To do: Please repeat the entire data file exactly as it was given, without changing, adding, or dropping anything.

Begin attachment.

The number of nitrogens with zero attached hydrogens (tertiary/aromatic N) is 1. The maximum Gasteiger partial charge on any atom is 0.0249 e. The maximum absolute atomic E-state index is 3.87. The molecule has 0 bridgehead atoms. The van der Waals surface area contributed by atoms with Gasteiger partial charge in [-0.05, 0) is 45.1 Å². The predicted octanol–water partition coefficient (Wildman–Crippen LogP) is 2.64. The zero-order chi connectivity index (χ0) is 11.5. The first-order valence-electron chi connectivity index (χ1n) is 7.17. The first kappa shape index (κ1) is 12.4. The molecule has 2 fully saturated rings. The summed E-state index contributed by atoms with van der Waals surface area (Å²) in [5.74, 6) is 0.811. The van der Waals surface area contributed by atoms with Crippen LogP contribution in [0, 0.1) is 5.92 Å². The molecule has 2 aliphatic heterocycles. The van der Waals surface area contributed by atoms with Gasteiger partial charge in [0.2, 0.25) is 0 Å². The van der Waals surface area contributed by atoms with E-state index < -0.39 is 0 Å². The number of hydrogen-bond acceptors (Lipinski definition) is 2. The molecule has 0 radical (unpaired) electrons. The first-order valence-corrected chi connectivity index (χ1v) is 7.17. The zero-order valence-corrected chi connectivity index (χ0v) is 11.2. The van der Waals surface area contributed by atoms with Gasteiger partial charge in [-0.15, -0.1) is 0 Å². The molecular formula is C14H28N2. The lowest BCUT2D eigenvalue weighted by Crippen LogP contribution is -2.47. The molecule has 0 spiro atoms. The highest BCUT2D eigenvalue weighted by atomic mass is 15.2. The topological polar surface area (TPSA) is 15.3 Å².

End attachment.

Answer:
The number of nitrogens with zero attached hydrogens (tertiary/aromatic N) is 1. The maximum Gasteiger partial charge on any atom is 0.0249 e. The maximum absolute atomic E-state index is 3.87. The molecule has 0 bridgehead atoms. The van der Waals surface area contributed by atoms with Gasteiger partial charge in [-0.05, 0) is 45.1 Å². The predicted octanol–water partition coefficient (Wildman–Crippen LogP) is 2.64. The zero-order chi connectivity index (χ0) is 11.5. The first-order valence-electron chi connectivity index (χ1n) is 7.17. The first kappa shape index (κ1) is 12.4. The molecule has 2 fully saturated rings. The summed E-state index contributed by atoms with van der Waals surface area (Å²) in [5.74, 6) is 0.811. The van der Waals surface area contributed by atoms with Crippen LogP contribution in [0, 0.1) is 5.92 Å². The molecule has 2 aliphatic heterocycles. The van der Waals surface area contributed by atoms with Gasteiger partial charge in [0.2, 0.25) is 0 Å². The van der Waals surface area contributed by atoms with E-state index < -0.39 is 0 Å². The number of hydrogen-bond acceptors (Lipinski definition) is 2. The molecule has 0 radical (unpaired) electrons. The first-order valence-corrected chi connectivity index (χ1v) is 7.17. The zero-order valence-corrected chi connectivity index (χ0v) is 11.2. The van der Waals surface area contributed by atoms with Gasteiger partial charge in [-0.15, -0.1) is 0 Å². The molecular formula is C14H28N2. The lowest BCUT2D eigenvalue weighted by Crippen LogP contribution is -2.47. The molecule has 0 spiro atoms. The highest BCUT2D eigenvalue weighted by atomic mass is 15.2. The topological polar surface area (TPSA) is 15.3 Å².